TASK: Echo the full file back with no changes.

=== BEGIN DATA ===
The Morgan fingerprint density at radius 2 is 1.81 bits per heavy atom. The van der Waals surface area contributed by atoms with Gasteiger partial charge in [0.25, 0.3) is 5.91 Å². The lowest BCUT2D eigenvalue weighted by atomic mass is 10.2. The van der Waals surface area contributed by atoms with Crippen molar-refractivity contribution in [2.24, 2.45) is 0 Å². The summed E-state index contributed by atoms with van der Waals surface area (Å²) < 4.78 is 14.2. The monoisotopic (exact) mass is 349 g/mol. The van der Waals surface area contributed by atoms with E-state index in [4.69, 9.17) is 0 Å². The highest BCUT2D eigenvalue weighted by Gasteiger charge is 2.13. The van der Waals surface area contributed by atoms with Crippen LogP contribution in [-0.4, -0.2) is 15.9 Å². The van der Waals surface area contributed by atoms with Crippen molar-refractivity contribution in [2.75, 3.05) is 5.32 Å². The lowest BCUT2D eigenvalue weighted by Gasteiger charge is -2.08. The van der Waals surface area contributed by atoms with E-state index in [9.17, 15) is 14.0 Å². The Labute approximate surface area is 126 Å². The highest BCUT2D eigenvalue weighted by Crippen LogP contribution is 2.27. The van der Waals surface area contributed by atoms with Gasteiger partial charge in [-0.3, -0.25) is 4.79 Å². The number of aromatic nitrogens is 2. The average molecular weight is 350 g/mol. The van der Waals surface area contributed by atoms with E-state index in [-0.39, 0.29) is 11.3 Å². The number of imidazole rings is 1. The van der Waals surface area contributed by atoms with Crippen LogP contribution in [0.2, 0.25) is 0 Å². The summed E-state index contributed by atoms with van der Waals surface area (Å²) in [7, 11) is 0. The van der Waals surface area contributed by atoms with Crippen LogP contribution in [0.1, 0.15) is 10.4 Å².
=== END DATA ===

The Morgan fingerprint density at radius 2 is 1.81 bits per heavy atom. The van der Waals surface area contributed by atoms with Gasteiger partial charge in [0.25, 0.3) is 5.91 Å². The lowest BCUT2D eigenvalue weighted by atomic mass is 10.2. The van der Waals surface area contributed by atoms with Crippen molar-refractivity contribution in [2.24, 2.45) is 0 Å². The summed E-state index contributed by atoms with van der Waals surface area (Å²) < 4.78 is 14.2. The monoisotopic (exact) mass is 349 g/mol. The van der Waals surface area contributed by atoms with E-state index in [4.69, 9.17) is 0 Å². The highest BCUT2D eigenvalue weighted by Gasteiger charge is 2.13. The van der Waals surface area contributed by atoms with Crippen LogP contribution in [-0.4, -0.2) is 15.9 Å². The van der Waals surface area contributed by atoms with Crippen molar-refractivity contribution in [2.75, 3.05) is 5.32 Å². The lowest BCUT2D eigenvalue weighted by Gasteiger charge is -2.08. The van der Waals surface area contributed by atoms with E-state index in [9.17, 15) is 14.0 Å². The Labute approximate surface area is 126 Å². The highest BCUT2D eigenvalue weighted by Crippen LogP contribution is 2.27. The van der Waals surface area contributed by atoms with Gasteiger partial charge in [-0.3, -0.25) is 4.79 Å². The number of aromatic nitrogens is 2. The average molecular weight is 350 g/mol. The van der Waals surface area contributed by atoms with E-state index in [-0.39, 0.29) is 11.3 Å². The number of imidazole rings is 1. The van der Waals surface area contributed by atoms with Crippen LogP contribution in [0.2, 0.25) is 0 Å². The summed E-state index contributed by atoms with van der Waals surface area (Å²) in [7, 11) is 0. The van der Waals surface area contributed by atoms with Crippen LogP contribution in [0.1, 0.15) is 10.4 Å².